36 Lessons on Leadership From John C. Maxwell

A leader is one who knows the way, goes the way, and shows the way.

There are two kinds of pride, both good and bad. ‘Good pride’ represents our dignity and self-respect. ‘Bad pride’ is the deadly sin of superiority that reeks of conceit and arrogance.

People may hear your words, but they feel your attitude.

Teamwork makes the dream work, but a vision becomes a nightmare when the leader has a big dream and a bad team.

Inability to make decisions is one of the principal reasons executives fail. Deficiency in decision-making ranks much higher than lack of specific knowledge or technical know-how as an indicator of leadership failure.

Leaders must be close enough to relate to others, but far enough ahead to motivate them.

Failed plans should not be interpreted as a failed vision. Visions don’t change, they are only refined. Plans rarely stay the same, and are scrapped or adjusted as needed. Be stubborn about the vision, but flexible with your plan.

Time management is an oxymoron. Time is beyond our control, and the clock keeps ticking regardless of how we lead our lives. Priority management is the answer to maximizing the time we have.

Self-centered leaders manipulate when they move people for personal benefit. Mature leaders motivate by moving people for mutual benefit.

When a person starts to talk about their dreams, it’s as if something bubbles up from within. Their eyes brighten, their face glows, and you can feel the excitement in their words.

The secret of your success is determined by your daily agenda.

Success comes to those who have an entire mountain of gold that they continually mine, not those who find one nugget and try to live on it for fifty years.

36 Lessons on Leadership From John C. Maxwell

Children astound me with their inquisitive minds. The world is wide and mysterious to them, and as they piece together the puzzle of life, they ask ‘Why?’ ceaselessly.

Live to learn, and you will really learn to live.

Everyone has the potential to become an encourager. You don’t have to be rich. You don’t have to be a genius. You don’t have to have it all together. All you have to do is care about people and initiate.

Good leaders must communicate vision clearly, creatively, and continually. However, the vision doesn’t come alive until the leader models it.

The best leaders are readers of people. They have the intuitive ability to understand others by discerning how they feel and recognizing what they sense.

People buy into the leader before they buy into the vision.

People who add value to others do so intentionally. I say that because to add value, leaders must give of themselves, and that rarely occurs by accident.

Leadership is influence.

People who use time wisely spend it on activities that advance their overall purpose in life.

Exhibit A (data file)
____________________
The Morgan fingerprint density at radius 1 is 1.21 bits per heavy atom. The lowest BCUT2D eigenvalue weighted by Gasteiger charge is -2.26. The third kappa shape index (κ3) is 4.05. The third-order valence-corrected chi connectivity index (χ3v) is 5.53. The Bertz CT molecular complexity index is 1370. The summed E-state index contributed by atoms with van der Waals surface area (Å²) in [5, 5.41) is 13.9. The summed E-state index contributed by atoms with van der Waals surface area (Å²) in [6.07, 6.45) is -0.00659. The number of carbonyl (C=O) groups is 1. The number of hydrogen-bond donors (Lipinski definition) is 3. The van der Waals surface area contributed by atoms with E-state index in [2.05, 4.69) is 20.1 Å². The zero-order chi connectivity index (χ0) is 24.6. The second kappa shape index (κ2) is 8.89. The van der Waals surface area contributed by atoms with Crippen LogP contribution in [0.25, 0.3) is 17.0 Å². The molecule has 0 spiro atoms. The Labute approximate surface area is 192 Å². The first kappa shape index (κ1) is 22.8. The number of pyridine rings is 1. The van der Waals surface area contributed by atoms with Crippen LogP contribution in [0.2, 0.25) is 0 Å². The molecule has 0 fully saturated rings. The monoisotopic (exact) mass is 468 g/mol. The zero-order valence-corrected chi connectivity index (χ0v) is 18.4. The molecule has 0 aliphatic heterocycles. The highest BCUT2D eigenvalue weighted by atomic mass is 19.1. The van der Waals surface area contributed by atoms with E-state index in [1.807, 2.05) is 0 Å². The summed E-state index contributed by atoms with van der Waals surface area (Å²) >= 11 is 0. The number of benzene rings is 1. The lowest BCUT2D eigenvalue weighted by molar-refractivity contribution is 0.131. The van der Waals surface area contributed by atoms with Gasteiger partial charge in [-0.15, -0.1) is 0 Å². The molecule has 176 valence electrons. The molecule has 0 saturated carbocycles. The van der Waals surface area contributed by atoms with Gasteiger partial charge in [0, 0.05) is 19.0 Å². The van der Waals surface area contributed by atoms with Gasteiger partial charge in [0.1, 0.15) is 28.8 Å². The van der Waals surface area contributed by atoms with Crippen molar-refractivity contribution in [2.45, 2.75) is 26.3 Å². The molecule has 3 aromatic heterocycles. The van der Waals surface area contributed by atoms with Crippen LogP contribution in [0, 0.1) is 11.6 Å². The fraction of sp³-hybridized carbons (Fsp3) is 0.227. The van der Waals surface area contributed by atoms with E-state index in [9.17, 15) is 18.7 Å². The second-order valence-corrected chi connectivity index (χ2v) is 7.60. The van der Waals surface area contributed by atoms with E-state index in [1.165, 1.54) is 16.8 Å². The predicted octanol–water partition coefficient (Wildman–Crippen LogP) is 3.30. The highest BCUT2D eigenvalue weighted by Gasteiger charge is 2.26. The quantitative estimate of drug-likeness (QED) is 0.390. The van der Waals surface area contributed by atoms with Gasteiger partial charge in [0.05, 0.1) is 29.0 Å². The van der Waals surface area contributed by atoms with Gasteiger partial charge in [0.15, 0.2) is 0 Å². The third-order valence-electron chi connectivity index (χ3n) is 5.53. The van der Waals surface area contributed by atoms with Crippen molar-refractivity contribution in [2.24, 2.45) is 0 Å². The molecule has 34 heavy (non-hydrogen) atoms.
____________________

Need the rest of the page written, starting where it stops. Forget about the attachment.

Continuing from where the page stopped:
As a leader, the first person I need to lead is me. The first person that I should try to change is me.

Learn to say ‘no’ to the good so you can say ‘yes’ to the best.

A word of encouragement from a teacher to a child can change a life. A word of encouragement from a spouse can save a marriage. A word of encouragement from a leader can inspire a person to reach her potential.

36 Lessons on Leadership From John C. Maxwell

When you are full of pride on the inside, it makes you stiff, stubborn, and creates strife with others.

The best way a mentor can prepare another leader is to expose him or her to other great people.

Growth demands a temporary surrender of security. It may mean giving up familiar but limiting patterns, safe but unrewarding work, values no longer believed in, and relationships that have lost their meaning.

The difference between average people and achieving people is their perception of and response to failure.

If you are a leader, you should never forget that everyone needs encouragement. And everyone who receives it – young or old, successful or less-than-successful, unknown or famous – is changed by it.

When your dream is bigger than you are, you only have two choices: give up or get help.

Your attitude towards failure determines your altitude after failure.

Leaders who are kind of insecure or egocentric, they basically sabotage themselves.

A minute of thought is greater than an hour of talk.

In the end, people are persuaded not by what we say, but by what they understand.

To remain a credible leader, I must always work first, hardest, and longest on changing myself. This is neither easy nor natural, but it is essential.

Growth is the great separator between those who succeed and those who do not. When I see a person beginning to separate themselves from the pack, it’s almost always due to personal growth.

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